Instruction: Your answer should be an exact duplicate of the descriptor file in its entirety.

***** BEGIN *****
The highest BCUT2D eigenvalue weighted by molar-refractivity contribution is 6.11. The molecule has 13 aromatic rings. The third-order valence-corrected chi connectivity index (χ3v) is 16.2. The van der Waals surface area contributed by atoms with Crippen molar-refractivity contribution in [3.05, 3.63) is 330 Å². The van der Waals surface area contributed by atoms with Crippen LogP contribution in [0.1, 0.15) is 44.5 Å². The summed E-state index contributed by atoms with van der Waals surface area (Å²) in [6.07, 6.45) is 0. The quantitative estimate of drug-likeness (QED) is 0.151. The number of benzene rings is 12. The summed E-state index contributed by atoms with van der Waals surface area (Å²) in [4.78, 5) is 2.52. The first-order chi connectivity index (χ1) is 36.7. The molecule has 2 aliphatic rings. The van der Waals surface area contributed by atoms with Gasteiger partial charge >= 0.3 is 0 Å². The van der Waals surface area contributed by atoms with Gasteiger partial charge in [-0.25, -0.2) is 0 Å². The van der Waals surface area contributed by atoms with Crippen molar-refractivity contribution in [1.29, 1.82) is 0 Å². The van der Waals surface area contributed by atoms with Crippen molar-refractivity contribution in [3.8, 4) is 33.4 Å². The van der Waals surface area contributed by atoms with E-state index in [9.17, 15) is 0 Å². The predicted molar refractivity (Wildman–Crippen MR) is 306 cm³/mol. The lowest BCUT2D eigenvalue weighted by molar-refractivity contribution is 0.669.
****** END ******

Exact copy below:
The highest BCUT2D eigenvalue weighted by molar-refractivity contribution is 6.11. The molecule has 13 aromatic rings. The third-order valence-corrected chi connectivity index (χ3v) is 16.2. The van der Waals surface area contributed by atoms with Crippen molar-refractivity contribution in [3.05, 3.63) is 330 Å². The van der Waals surface area contributed by atoms with Crippen LogP contribution in [0.1, 0.15) is 44.5 Å². The summed E-state index contributed by atoms with van der Waals surface area (Å²) in [6.07, 6.45) is 0. The quantitative estimate of drug-likeness (QED) is 0.151. The number of benzene rings is 12. The summed E-state index contributed by atoms with van der Waals surface area (Å²) in [4.78, 5) is 2.52. The first-order chi connectivity index (χ1) is 36.7. The molecule has 2 aliphatic rings. The van der Waals surface area contributed by atoms with Gasteiger partial charge >= 0.3 is 0 Å². The van der Waals surface area contributed by atoms with Gasteiger partial charge in [-0.25, -0.2) is 0 Å². The van der Waals surface area contributed by atoms with Crippen molar-refractivity contribution in [1.29, 1.82) is 0 Å². The van der Waals surface area contributed by atoms with Crippen molar-refractivity contribution in [3.8, 4) is 33.4 Å². The van der Waals surface area contributed by atoms with E-state index in [9.17, 15) is 0 Å². The predicted molar refractivity (Wildman–Crippen MR) is 306 cm³/mol. The lowest BCUT2D eigenvalue weighted by molar-refractivity contribution is 0.669.